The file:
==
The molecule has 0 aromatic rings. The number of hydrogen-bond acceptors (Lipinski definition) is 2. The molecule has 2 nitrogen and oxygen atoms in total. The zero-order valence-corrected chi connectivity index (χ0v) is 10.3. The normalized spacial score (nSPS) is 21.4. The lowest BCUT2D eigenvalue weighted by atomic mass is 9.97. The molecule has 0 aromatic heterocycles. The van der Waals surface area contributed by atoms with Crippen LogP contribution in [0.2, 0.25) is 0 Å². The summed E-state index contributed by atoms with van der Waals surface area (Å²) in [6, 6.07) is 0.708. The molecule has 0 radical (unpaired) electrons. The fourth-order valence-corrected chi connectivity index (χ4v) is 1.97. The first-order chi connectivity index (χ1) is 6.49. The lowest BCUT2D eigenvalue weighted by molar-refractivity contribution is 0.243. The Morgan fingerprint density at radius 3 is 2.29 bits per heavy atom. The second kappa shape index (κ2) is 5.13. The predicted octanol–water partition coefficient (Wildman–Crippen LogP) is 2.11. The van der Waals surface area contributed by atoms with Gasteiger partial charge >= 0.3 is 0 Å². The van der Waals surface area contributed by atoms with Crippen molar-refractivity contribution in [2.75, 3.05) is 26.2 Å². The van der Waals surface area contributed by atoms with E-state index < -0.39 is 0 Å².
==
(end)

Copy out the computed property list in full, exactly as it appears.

The molecule has 0 aromatic rings. The number of hydrogen-bond acceptors (Lipinski definition) is 2. The molecule has 2 nitrogen and oxygen atoms in total. The zero-order valence-corrected chi connectivity index (χ0v) is 10.3. The normalized spacial score (nSPS) is 21.4. The lowest BCUT2D eigenvalue weighted by atomic mass is 9.97. The molecule has 0 aromatic heterocycles. The van der Waals surface area contributed by atoms with Crippen LogP contribution in [0.2, 0.25) is 0 Å². The summed E-state index contributed by atoms with van der Waals surface area (Å²) in [6, 6.07) is 0.708. The molecule has 0 radical (unpaired) electrons. The fourth-order valence-corrected chi connectivity index (χ4v) is 1.97. The first-order chi connectivity index (χ1) is 6.49. The lowest BCUT2D eigenvalue weighted by molar-refractivity contribution is 0.243. The Morgan fingerprint density at radius 3 is 2.29 bits per heavy atom. The second kappa shape index (κ2) is 5.13. The predicted octanol–water partition coefficient (Wildman–Crippen LogP) is 2.11. The van der Waals surface area contributed by atoms with Gasteiger partial charge >= 0.3 is 0 Å². The van der Waals surface area contributed by atoms with Crippen molar-refractivity contribution in [2.75, 3.05) is 26.2 Å². The van der Waals surface area contributed by atoms with E-state index < -0.39 is 0 Å².